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  • My students have a hard time putting pen to paper. Fear of spelling isn’t the only issue, but it’s by far the most common. It doesn’t take long in a classroom, or out of one, for children to recognize that adults are generally enamored with correct spelling. It takes much longer to convince them that this skill of memory, or phonics, or both, is unrelated to good writing.

    As a teacher, of course I want my students to learn how to spell. But more, much more, I want them to write. And write. And write. And so I answer the inevitable spelling questions the same way, every time:

    “Sound it out and we’ll fix it later. Just keep writing.”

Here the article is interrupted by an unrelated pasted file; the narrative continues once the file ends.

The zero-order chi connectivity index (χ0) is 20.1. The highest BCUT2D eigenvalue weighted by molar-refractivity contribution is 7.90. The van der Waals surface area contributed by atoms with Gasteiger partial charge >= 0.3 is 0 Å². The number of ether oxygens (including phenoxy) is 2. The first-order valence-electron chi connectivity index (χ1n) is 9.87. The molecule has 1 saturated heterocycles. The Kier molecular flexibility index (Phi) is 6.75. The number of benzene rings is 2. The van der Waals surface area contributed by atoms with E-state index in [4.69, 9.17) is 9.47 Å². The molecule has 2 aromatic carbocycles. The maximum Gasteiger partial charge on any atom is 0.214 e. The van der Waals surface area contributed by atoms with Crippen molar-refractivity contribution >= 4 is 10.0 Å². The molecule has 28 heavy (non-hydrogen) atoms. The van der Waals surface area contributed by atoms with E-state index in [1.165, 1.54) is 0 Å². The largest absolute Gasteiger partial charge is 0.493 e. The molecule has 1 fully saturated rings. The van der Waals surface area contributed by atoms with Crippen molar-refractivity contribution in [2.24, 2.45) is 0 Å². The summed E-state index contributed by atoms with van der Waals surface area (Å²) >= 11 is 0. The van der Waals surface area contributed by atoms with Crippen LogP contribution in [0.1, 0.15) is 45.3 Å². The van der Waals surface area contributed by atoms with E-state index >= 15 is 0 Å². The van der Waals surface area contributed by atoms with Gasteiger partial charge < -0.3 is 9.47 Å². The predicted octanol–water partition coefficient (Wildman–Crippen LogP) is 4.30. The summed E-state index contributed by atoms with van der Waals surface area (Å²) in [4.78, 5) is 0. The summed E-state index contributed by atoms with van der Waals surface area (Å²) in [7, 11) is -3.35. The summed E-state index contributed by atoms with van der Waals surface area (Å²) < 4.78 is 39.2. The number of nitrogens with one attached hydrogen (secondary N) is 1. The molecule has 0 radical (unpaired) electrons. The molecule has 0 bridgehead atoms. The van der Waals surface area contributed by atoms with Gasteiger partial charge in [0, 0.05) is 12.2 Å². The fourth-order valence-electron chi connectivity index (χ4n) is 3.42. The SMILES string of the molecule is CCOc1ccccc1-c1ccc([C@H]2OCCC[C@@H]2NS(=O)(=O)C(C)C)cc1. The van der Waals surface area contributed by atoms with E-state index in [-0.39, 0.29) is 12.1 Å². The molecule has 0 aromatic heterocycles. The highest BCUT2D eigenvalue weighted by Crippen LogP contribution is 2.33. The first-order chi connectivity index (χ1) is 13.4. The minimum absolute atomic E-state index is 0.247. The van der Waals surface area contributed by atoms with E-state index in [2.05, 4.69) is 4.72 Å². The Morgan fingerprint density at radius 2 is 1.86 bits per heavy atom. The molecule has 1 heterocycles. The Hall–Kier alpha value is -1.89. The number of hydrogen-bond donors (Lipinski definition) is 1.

They keep asking though.

    It’s deeply ingrained, this idea that success is to be valued the most when it can be easily measured.

    Eleven years ago, on that Tuesday morning in September, after being unexpectedly called out of my classroom and informed of incomprehensible events happening a few miles away, I returned to the kids confused, shaken and entirely unsure of how to proceed. The tremendous responsibility of caring for my students in a situation which had no precedent was overwhelming. I have never felt so unprepared.

    “How do you spell Pikachu?”

    The normalcy was instantly reassuring. It summoned up that part of me. The part of me that I knew the best, that I was the proudest of, and that had, in some way, saved the rest of me on that very first day I had walked into a classroom years before.

    “Wait,” he smiled. “I know, I know. We’ll figure it out later. Just keep writing.”
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